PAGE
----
Abu Mohamed, a resident of the al-Shati refugee camp on the Mediterranean coast, said: “What happened is beyond description. They killed families, children and women with air strikes, artillery shelling and from boats. They committed horrible massacres and cut off communications so no one would hear us.”
Hamas said it had engaged the Israeli military near Beit Hanoun, north of Gaza City.
UN chief António Guterres reiterated his appeal for “an immediate humanitarian ceasefire, together with the unconditional release of hostages and the delivery of relief”.
He said: “I was encouraged by what seemed to be a growing consensus for the need of at least a humanitarian pause in the Middle East. Regrettably, instead I was surprised by an unprecedented escalation of bombardments, undermining humanitarian objectives. This situation must be reversed.”
The Saudi foreign ministry said it “denounces the ground operations by the Israeli army in Gaza”. The United Arab Emirates said on Friday it “condemned” the operations and called for an immediate ceasefire.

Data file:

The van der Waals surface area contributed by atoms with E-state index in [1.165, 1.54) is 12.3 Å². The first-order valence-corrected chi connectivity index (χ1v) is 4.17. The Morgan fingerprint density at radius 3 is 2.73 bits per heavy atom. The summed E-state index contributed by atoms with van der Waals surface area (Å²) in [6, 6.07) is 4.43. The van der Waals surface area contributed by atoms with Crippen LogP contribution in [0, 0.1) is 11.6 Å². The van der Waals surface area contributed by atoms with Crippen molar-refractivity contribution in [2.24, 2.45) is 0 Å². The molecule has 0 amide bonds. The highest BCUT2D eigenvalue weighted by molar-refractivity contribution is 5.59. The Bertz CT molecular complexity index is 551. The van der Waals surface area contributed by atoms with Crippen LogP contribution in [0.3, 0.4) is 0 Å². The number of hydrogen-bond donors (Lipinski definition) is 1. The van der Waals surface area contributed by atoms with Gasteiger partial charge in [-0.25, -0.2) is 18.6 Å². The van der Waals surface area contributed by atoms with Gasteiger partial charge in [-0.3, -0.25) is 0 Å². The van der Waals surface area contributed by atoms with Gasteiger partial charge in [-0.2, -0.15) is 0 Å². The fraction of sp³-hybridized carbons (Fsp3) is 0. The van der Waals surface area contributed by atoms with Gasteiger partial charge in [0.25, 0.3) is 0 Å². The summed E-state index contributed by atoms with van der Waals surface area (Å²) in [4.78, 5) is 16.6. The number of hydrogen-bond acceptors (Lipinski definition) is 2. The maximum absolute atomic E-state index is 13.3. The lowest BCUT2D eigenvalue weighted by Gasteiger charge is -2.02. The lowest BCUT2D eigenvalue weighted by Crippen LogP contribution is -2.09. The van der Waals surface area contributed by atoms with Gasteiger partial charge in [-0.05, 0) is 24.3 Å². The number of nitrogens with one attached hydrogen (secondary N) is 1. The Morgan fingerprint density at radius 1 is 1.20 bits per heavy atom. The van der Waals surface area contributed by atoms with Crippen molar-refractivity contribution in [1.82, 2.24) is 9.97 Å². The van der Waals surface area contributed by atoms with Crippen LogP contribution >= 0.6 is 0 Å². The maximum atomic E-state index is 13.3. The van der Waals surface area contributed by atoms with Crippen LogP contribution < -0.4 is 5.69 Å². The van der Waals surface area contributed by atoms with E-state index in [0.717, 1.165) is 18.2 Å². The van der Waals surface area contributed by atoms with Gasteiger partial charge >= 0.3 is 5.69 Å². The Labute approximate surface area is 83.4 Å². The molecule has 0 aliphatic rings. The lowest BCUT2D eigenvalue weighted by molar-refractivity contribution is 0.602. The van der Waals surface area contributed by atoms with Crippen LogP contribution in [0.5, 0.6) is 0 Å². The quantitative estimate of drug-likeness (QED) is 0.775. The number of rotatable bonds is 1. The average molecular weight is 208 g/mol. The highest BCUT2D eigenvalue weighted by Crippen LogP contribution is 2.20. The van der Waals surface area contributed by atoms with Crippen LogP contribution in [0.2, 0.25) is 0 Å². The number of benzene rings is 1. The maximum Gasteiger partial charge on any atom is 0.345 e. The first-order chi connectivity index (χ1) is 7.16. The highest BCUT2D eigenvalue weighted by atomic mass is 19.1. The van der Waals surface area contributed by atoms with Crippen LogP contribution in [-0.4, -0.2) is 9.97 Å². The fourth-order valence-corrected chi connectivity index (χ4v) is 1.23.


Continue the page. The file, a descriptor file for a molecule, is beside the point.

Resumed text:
At a rally in Istanbul, Turkish president Recep Tayyip Erdoğan said that Hamas, which has political offices in Qatar and in Turkey, was “not a terrorist organisation . . . Israel is an occupier”.
“We will tell the whole world that Israel is a war criminal,” he told hundreds of thousands of supporters.
The IDF said it had hit 150 Hamas targets overnight, describing them as tunnels, combat spaces and underground infrastructure. It added that it had also killed Asem Abu Rakaba, believed to be head of the Hamas unit which launched paragliders in the October 7 attack on Israel.
The communications blackout has made it difficult to update death tolls and for ambulances to tend to the wounded. The World Health Organization and Médecins Sans Frontières have lost contact with their teams.
At least 7,650 people have been killed in Israeli air strikes since the war began, according to Palestinian officials. More than 1,400 people were killed in Israel by Hamas militants in the raid on October 7, according to the government, with 229 being held hostage.